Phone donation gives instant access to mental health support in isolation/quarantine

When King County opened its first isolation/quarantine site this March in Kent as part of its emergency response to the COVID-19 crisis, the need to support guests’ mental health in addition to their physical health was immediately revealed as a top priority.

“It would be challenging for anyone to isolate or quarantine in a hotel room for up to 14 days, and this challenge is exacerbated when you have this terrible virus,” said Isabel Jones, Deputy Division Director-BHRD Behavioral Health and Recovery Division, Community & Human Services.

 “As part of our response we wanted to be able to connect guests with their existing support services and networks immediately, including family, friends, and if they already had a counselor or clinician,” she said.

The barrier to connecting guests to their natural support systems and also provide onsite telehealth access was that many guests don’t have their own cell phone or may not have time to go get their cell phone before they come to isolation and quarantine.

A swift act of generosity from the corporate community made providing this critical care possible, even to isolation and quarantine’s earliest patients.

Premera Blue Cross, T-Mobile and AT&T act fast to make immediate impact

Within 36 hours of telling friend and former colleague, Nathan Johnson, VP of Strategic Development at Premera Blue Cross, about the need for cell phones, Jones received 100 mobile devices with unlimited voice, data and messaging plans, delivered to her home. The phones were already activated and ready for patients in isolation and quarantine to use immediately.

There have been and continue to be many community heroes stepping up in the face of the COVID-19 pandemic. In this case, Johnson along with JT Perry, Interim CIO of Premera Blue Cross, were able to quickly connect with contacts at AT&T and T-Mobile who acted immediately to secure, set-up and deliver the smart phones with remarkable speed.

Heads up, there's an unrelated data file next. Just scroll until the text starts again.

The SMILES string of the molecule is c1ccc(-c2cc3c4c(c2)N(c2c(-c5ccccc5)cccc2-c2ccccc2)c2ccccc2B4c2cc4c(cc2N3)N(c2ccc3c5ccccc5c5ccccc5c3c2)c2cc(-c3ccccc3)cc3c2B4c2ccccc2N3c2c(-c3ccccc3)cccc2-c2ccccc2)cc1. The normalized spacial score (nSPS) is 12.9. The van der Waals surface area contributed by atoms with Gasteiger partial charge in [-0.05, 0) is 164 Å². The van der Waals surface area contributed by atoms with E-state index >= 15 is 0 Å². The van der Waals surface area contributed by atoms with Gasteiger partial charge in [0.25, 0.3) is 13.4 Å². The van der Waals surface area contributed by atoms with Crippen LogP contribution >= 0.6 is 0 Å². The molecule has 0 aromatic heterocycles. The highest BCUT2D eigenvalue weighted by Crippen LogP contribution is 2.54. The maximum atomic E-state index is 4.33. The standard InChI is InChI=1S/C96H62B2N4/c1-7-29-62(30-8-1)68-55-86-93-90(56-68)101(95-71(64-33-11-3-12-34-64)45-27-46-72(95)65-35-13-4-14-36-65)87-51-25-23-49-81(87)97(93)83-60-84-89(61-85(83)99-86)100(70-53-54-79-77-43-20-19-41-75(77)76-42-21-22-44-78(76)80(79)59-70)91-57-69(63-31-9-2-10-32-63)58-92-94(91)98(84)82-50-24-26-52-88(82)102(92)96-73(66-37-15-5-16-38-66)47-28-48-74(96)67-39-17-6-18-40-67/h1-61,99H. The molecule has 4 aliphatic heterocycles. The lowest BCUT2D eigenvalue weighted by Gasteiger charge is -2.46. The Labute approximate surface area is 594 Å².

The donation has made a measurable impact on guests emotional wellbeing, and also their ability to stay in isolation and quarantine for the length of time recommended.

How the 100 phones have helped guests in isolation and quarantine

“When people arrive and don’t have a phone, it’s one of the first things they ask for and if we weren’t able to provide access to a phone right away, they may not want to stay for very long,” Jones said. “Guests have been able to use them to contact family and friends and even talk to the nurses on site, not to mention to access music and entertainment that helps them pass the time during quarantine.”

For one grateful patient, having a phone allowed him to maintain contact with his 100 valued Facebook friends, providing the social connection and support he needed in isolation and quarantine.

At another site, a guest who was deaf arrived with no phone. Staff used quick creative thinking and a phone to communicate over text. Because of the phone, they were able to effectively meet the guests needs and take care of them despite communication barriers.

As these 100 phones stand to make a difference in many more lives, King County thanks everyone who played a role in making this donation happen.

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